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The United States spends more on health care than any other country, with costs approaching 18% of the gross domestic product (GDP).

Overtreatment and low-value care cost the U.S. healthcare system between $75.7 and $101.2 billion annually. Despite the associated high cost, unnecessary or ineffective care appear to be on the rise.

A search of peer-reviewed and “gray” literature from January 2012 to May 2019 focused on the 6 waste domains previously identified by the Institute of Medicine and Berwick and Hackbarth: failure of care delivery.

Computations yielded the following estimated ranges of total annual cost of waste: failure of care delivery, $102.4 billion to $165.7 billion; failure of care coordination, $27.2 billion to $78.2 billion; overtreatment or low-value care, $75.7 billion to $101.2 billion; pricing failure, $230.7 billion to $240.5 billion; fraud and abuse, $58.5 billion to $83.9 billion; and administrative complexity, $265.6 billion.

One strategy to promote quality, value-based care is applying evidence-based medicine (EBM) to help guide treatment decisions. EBM integrates medical research with clinical expertise and patient values to support decision making based on the best available evidence.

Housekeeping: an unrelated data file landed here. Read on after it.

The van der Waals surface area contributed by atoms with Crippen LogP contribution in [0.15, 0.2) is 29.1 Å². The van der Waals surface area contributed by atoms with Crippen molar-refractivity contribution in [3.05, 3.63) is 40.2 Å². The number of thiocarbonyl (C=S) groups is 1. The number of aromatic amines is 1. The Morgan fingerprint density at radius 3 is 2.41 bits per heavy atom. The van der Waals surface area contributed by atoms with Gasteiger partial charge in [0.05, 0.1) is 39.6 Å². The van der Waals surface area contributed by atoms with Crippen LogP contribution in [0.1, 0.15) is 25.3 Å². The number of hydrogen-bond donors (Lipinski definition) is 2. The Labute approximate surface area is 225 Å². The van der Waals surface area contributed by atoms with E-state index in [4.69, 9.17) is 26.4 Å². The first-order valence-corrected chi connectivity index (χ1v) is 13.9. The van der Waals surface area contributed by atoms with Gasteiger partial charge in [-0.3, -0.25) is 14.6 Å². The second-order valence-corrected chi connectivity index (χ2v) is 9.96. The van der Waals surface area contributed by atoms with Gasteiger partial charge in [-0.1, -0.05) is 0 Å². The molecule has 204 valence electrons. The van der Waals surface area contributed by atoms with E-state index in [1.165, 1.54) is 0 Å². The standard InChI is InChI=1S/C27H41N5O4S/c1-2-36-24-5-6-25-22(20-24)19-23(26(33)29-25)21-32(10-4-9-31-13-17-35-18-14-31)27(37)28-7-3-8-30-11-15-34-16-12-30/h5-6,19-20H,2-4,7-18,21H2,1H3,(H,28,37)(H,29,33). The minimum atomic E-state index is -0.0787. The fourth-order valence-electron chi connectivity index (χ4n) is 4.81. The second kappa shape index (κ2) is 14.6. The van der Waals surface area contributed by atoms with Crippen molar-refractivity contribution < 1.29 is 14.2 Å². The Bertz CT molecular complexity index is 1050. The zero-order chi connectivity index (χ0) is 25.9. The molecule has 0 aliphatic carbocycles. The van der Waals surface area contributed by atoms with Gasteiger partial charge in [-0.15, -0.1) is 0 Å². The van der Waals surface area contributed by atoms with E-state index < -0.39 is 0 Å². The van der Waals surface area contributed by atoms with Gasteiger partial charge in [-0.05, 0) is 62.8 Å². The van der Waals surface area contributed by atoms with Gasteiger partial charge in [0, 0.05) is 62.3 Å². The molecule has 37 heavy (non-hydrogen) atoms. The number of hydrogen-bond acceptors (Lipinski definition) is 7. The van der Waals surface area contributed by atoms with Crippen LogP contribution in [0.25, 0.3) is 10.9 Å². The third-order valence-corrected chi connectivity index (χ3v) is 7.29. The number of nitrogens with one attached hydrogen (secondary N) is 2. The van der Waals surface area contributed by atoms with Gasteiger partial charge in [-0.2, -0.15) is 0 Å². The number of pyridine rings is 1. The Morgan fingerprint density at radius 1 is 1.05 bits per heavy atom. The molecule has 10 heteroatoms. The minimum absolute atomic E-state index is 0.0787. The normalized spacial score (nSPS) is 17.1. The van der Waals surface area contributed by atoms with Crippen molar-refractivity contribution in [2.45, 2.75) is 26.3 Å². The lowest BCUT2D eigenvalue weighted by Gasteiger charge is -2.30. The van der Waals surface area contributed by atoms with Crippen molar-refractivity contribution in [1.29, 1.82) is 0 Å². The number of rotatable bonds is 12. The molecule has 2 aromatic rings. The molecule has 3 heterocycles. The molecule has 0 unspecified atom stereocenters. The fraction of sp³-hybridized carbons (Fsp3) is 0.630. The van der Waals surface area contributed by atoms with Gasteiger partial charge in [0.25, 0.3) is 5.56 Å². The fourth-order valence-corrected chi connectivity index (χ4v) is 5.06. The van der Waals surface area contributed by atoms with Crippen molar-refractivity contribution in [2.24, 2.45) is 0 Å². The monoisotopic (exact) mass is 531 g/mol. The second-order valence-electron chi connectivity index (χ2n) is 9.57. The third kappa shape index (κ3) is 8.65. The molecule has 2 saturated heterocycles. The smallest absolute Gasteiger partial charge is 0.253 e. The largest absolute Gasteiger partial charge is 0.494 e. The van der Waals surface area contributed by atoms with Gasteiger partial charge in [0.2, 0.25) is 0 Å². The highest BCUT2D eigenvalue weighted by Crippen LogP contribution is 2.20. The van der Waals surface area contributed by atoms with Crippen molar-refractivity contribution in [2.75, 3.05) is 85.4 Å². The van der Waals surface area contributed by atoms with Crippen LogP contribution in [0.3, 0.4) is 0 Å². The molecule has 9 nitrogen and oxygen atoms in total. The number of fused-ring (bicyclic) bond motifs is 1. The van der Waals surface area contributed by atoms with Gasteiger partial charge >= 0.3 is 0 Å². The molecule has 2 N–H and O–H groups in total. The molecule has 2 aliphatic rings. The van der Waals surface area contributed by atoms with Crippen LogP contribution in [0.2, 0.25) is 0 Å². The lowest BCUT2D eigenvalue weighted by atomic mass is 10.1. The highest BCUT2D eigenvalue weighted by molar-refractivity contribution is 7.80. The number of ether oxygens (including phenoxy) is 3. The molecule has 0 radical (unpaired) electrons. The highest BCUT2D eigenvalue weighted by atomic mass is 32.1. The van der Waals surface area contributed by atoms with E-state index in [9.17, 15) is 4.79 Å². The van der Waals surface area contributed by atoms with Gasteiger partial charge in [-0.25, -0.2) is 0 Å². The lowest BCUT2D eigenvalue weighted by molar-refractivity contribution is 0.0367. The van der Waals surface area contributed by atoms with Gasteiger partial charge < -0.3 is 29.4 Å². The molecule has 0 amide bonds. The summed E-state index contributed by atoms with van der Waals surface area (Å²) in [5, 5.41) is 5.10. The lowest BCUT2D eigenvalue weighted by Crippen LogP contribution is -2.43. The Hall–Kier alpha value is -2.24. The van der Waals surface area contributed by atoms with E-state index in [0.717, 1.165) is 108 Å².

How well does that work? Researchers attempted to answer that question in a study recently published in the journal PLOS, “Guideline adherence and lost workdays for acute low back pain in the California workers’ compensation system.

In the U.S., state workers’ compensation (WC) systems have developed or adopted treatment guidelines to promote evidence-based care for occupational injuries. The most common occupational injury is back strain, and occupational stressors are thought to contribute to low back pain (LBP). The point of this new study was to quantify the influence of adherence to guideline-recommended interventions in the first week of treatment for an initial low back pain (LBP) injury on lost workdays.

In a retrospective cohort of California’s workers’ compensation claims data from May 2009 to May 2018, 41 diagnostic and treatment interventions were abstracted from the medical claims for workers with acute LBP injuries and compared with guideline recommendations. Lost workdays within 1-year post-injury were compared by guideline adherence. 59,656 workers met the study inclusion criteria.

The reviewers concluded that when workers received guideline-recommended interventions, they typically returned to work in fewer days. The majority of workers received at least one non-recommended intervention, demonstrating the need for adherence to guideline recommendations. Fewer lost workdays and improved quality care are outcomes that strongly benefit injured workers.

With that being said, the study disclosed in its Conflict of Interest Statement that authors Gaspar and Wizner are employed by MDGuidelines, which is the sole proprietor of ACOEM guidelines. Hegmann is Editor-in-Chief of the ACOEM guidelines.